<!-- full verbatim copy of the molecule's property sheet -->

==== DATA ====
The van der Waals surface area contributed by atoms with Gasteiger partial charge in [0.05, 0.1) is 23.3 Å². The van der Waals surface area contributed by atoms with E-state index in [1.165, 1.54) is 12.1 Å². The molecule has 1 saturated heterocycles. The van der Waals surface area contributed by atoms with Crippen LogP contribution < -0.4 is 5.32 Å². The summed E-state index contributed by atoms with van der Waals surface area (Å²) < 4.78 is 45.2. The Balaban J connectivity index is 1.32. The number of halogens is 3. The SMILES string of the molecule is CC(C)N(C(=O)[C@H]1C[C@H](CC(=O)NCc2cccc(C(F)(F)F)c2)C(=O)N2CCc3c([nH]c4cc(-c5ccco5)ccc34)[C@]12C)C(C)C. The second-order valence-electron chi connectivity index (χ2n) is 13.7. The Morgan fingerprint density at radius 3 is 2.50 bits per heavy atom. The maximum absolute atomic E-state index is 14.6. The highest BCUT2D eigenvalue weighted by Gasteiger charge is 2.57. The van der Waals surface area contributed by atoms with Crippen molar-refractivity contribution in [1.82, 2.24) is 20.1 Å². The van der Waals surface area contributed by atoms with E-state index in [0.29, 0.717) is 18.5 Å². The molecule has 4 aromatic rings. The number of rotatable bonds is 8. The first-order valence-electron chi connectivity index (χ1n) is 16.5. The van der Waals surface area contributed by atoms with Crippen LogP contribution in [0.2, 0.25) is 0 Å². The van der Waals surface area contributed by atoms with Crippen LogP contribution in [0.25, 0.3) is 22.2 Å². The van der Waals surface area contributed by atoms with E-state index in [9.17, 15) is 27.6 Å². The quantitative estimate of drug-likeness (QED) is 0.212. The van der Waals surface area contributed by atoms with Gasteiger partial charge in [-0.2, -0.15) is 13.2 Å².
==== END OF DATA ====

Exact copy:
The van der Waals surface area contributed by atoms with Gasteiger partial charge in [0.05, 0.1) is 23.3 Å². The van der Waals surface area contributed by atoms with E-state index in [1.165, 1.54) is 12.1 Å². The molecule has 1 saturated heterocycles. The van der Waals surface area contributed by atoms with Crippen LogP contribution < -0.4 is 5.32 Å². The summed E-state index contributed by atoms with van der Waals surface area (Å²) < 4.78 is 45.2. The Balaban J connectivity index is 1.32. The number of halogens is 3. The SMILES string of the molecule is CC(C)N(C(=O)[C@H]1C[C@H](CC(=O)NCc2cccc(C(F)(F)F)c2)C(=O)N2CCc3c([nH]c4cc(-c5ccco5)ccc34)[C@]12C)C(C)C. The second-order valence-electron chi connectivity index (χ2n) is 13.7. The Morgan fingerprint density at radius 3 is 2.50 bits per heavy atom. The maximum absolute atomic E-state index is 14.6. The highest BCUT2D eigenvalue weighted by Gasteiger charge is 2.57. The van der Waals surface area contributed by atoms with Crippen molar-refractivity contribution in [1.82, 2.24) is 20.1 Å². The van der Waals surface area contributed by atoms with E-state index in [0.29, 0.717) is 18.5 Å². The molecule has 4 aromatic rings. The number of rotatable bonds is 8. The first-order valence-electron chi connectivity index (χ1n) is 16.5. The van der Waals surface area contributed by atoms with Crippen LogP contribution in [0.2, 0.25) is 0 Å². The van der Waals surface area contributed by atoms with Crippen LogP contribution in [0.25, 0.3) is 22.2 Å². The van der Waals surface area contributed by atoms with E-state index in [9.17, 15) is 27.6 Å². The quantitative estimate of drug-likeness (QED) is 0.212. The van der Waals surface area contributed by atoms with Gasteiger partial charge in [-0.2, -0.15) is 13.2 Å².